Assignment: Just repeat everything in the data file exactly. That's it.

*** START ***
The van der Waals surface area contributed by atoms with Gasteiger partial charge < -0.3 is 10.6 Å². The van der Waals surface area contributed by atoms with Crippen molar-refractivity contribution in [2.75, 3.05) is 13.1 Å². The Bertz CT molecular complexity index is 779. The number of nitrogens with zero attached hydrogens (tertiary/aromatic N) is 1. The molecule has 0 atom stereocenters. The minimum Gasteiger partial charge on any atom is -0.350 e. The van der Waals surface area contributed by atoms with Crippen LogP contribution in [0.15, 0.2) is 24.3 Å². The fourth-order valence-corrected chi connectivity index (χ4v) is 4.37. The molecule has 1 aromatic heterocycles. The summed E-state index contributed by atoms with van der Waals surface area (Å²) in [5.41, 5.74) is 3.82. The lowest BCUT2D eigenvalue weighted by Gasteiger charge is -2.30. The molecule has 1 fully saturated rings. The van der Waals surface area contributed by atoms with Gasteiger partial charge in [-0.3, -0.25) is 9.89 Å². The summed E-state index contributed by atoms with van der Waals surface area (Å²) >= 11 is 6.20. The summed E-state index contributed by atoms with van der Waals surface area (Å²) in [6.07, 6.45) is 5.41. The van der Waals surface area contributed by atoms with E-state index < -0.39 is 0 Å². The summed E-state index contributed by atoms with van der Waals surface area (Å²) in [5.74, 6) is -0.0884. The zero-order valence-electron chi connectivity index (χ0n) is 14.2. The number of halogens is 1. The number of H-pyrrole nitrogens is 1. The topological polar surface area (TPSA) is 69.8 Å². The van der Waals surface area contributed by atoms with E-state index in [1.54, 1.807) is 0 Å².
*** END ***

The van der Waals surface area contributed by atoms with Gasteiger partial charge < -0.3 is 10.6 Å². The van der Waals surface area contributed by atoms with Crippen molar-refractivity contribution in [2.75, 3.05) is 13.1 Å². The Bertz CT molecular complexity index is 779. The number of nitrogens with zero attached hydrogens (tertiary/aromatic N) is 1. The molecule has 0 atom stereocenters. The minimum Gasteiger partial charge on any atom is -0.350 e. The van der Waals surface area contributed by atoms with Crippen LogP contribution in [0.15, 0.2) is 24.3 Å². The fourth-order valence-corrected chi connectivity index (χ4v) is 4.37. The molecule has 1 aromatic heterocycles. The summed E-state index contributed by atoms with van der Waals surface area (Å²) in [5.41, 5.74) is 3.82. The lowest BCUT2D eigenvalue weighted by Gasteiger charge is -2.30. The molecule has 1 fully saturated rings. The van der Waals surface area contributed by atoms with Gasteiger partial charge in [-0.3, -0.25) is 9.89 Å². The summed E-state index contributed by atoms with van der Waals surface area (Å²) >= 11 is 6.20. The summed E-state index contributed by atoms with van der Waals surface area (Å²) in [6.07, 6.45) is 5.41. The van der Waals surface area contributed by atoms with E-state index < -0.39 is 0 Å². The summed E-state index contributed by atoms with van der Waals surface area (Å²) in [5.74, 6) is -0.0884. The zero-order valence-electron chi connectivity index (χ0n) is 14.2. The number of halogens is 1. The number of H-pyrrole nitrogens is 1. The topological polar surface area (TPSA) is 69.8 Å². The van der Waals surface area contributed by atoms with E-state index in [1.54, 1.807) is 0 Å².